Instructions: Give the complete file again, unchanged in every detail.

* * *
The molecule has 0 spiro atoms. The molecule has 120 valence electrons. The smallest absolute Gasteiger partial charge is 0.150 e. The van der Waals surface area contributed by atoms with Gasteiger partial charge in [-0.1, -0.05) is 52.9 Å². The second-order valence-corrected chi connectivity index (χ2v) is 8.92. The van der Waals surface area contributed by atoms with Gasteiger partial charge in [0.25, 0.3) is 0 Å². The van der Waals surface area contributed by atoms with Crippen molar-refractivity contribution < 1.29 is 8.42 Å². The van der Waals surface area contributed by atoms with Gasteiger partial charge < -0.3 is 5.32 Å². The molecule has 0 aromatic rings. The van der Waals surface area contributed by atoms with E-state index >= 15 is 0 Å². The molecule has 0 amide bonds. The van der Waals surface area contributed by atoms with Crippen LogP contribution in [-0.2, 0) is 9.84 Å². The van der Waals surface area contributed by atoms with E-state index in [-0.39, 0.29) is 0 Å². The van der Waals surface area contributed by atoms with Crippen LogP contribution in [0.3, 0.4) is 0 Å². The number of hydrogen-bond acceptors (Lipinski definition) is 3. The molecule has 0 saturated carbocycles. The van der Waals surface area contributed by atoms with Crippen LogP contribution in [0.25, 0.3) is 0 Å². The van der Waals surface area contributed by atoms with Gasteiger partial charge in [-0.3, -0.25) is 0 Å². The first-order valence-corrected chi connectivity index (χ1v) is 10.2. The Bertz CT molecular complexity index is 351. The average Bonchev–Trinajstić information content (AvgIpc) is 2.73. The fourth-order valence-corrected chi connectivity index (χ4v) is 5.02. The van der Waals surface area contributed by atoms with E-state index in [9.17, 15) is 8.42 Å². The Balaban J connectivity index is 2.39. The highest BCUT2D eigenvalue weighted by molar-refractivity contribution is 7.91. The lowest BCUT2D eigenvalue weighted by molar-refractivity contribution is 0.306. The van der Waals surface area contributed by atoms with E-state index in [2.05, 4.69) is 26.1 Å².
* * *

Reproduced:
The molecule has 0 spiro atoms. The molecule has 120 valence electrons. The smallest absolute Gasteiger partial charge is 0.150 e. The van der Waals surface area contributed by atoms with Gasteiger partial charge in [-0.1, -0.05) is 52.9 Å². The second-order valence-corrected chi connectivity index (χ2v) is 8.92. The van der Waals surface area contributed by atoms with Gasteiger partial charge in [0.25, 0.3) is 0 Å². The van der Waals surface area contributed by atoms with Crippen molar-refractivity contribution < 1.29 is 8.42 Å². The van der Waals surface area contributed by atoms with Gasteiger partial charge < -0.3 is 5.32 Å². The molecule has 0 aromatic rings. The van der Waals surface area contributed by atoms with E-state index >= 15 is 0 Å². The molecule has 0 amide bonds. The van der Waals surface area contributed by atoms with Crippen LogP contribution in [-0.2, 0) is 9.84 Å². The van der Waals surface area contributed by atoms with E-state index in [-0.39, 0.29) is 0 Å². The van der Waals surface area contributed by atoms with Crippen LogP contribution in [0.3, 0.4) is 0 Å². The number of hydrogen-bond acceptors (Lipinski definition) is 3. The molecule has 0 saturated carbocycles. The van der Waals surface area contributed by atoms with Crippen LogP contribution in [0.25, 0.3) is 0 Å². The van der Waals surface area contributed by atoms with Gasteiger partial charge in [-0.3, -0.25) is 0 Å². The first-order valence-corrected chi connectivity index (χ1v) is 10.2. The Bertz CT molecular complexity index is 351. The average Bonchev–Trinajstić information content (AvgIpc) is 2.73. The fourth-order valence-corrected chi connectivity index (χ4v) is 5.02. The van der Waals surface area contributed by atoms with E-state index in [9.17, 15) is 8.42 Å². The Balaban J connectivity index is 2.39. The highest BCUT2D eigenvalue weighted by molar-refractivity contribution is 7.91. The lowest BCUT2D eigenvalue weighted by molar-refractivity contribution is 0.306. The van der Waals surface area contributed by atoms with E-state index in [2.05, 4.69) is 26.1 Å².